6. You are not sleeping well, or not getting enough sleep. Sleep is amazingly important for overall health, and studies show that a lack of sleep correlates with weight gain and obesity. Lack of sleep can also make you feel hungrier, tired and less motivated to exercise and eat healthy. Sleep is one of the pillars of health. If you're doing everything right but still not getting proper sleep, you won't see the results you might expect. If you think you have a sleeping disorder, consult with your doctor.

7. You are addicted to Junk food. According to a 2014 study, about 19.9% of people satisfy the criteria for food addiction. People who have this problem use junk food in a similar way as drug addicts use drugs. Food addiction is not about a lack of willpower or anything like that, it is caused by the intense dopamine signal "hijacking" the biochemistry of the brain. If you are experiencing junk food addiction, eating less or changing your diet can seem downright impossible. If you have repeatedly failed at overcoming this problem on your own, then perhaps it is time to seek help. Start by talking to your health care providers, they may have a referral list or other resources to offer.

8. You are stressed all of the time. Being stressed all the time keeps the body in a constant state of "fight or flight" with elevated levels of stress hormones like cortisol. Having chronically elevated cortisol levels can increase your hunger and cravings for unhealthy foods. If you want to cut back on stress, try meditation and deep breathing exercises. Cut back on distractions like online news, social media and read more books instead. Try spending time with family or friends, or a hobby you enjoy.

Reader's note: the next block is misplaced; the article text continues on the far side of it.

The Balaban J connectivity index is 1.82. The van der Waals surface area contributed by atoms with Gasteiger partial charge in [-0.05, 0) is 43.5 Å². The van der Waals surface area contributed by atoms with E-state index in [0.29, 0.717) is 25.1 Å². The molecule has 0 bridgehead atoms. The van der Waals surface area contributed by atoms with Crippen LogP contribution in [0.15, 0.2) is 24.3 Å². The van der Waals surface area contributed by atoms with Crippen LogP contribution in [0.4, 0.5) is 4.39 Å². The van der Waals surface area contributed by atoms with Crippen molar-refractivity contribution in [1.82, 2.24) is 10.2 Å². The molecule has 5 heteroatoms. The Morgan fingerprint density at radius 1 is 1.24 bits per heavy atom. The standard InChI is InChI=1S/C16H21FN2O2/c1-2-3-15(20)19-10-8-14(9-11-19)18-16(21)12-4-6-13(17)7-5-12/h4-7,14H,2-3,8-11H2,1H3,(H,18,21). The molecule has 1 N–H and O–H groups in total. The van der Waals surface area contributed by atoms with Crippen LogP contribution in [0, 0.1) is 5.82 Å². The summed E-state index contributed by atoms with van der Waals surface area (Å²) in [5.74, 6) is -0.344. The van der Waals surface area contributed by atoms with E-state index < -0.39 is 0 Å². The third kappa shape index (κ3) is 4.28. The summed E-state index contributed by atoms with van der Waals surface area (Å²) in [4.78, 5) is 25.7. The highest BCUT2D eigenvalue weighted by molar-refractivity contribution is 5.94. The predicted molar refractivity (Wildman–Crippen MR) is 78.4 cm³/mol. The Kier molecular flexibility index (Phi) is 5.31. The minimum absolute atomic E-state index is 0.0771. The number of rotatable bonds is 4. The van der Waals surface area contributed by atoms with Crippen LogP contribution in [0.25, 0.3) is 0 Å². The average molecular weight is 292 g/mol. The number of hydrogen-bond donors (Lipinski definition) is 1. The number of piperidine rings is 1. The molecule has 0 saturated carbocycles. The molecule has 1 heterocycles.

9. You have a medical condition getting in your way. There are some medical conditions that can drive weight gain or make it much harder to lose weight. The most common ones are PCOS, hypothyroidism, diabetes and sleep apnea. Certain medications can also make weigh loss harder or even cause weight gain. If you think this applies to you, it is important to speak with your doctor about what options can work best for you.

10. You're drinking too much of your calories. Sugary beverages are the most fattening items in the food supply. This also applies to "healthier" beverages like vitamin water, fruit and vegetable juices, and other teas and energy drinks. Our brains don't compensate for the calories in them by making us eat less of other foods, so we can actually double our calories by consuming them. Alcohol is another problem. If you like alcohol and are trying to lose weight, keep in mind that they provide empty calories (which means zero nutrition), these calories store as fat. Moderate drinking seems to be fine, but even a few glasses of beer and wine can lead to weight gain. Drinking water on the other hand, can have great results and enhance weight loss. 


Instead of approaching this from a dieting mindset, make it your primary goal to become a happier, healthier and fitter person. Focus on nourishing your body instead of depriving it, and let weight loss follow as a natural side effect.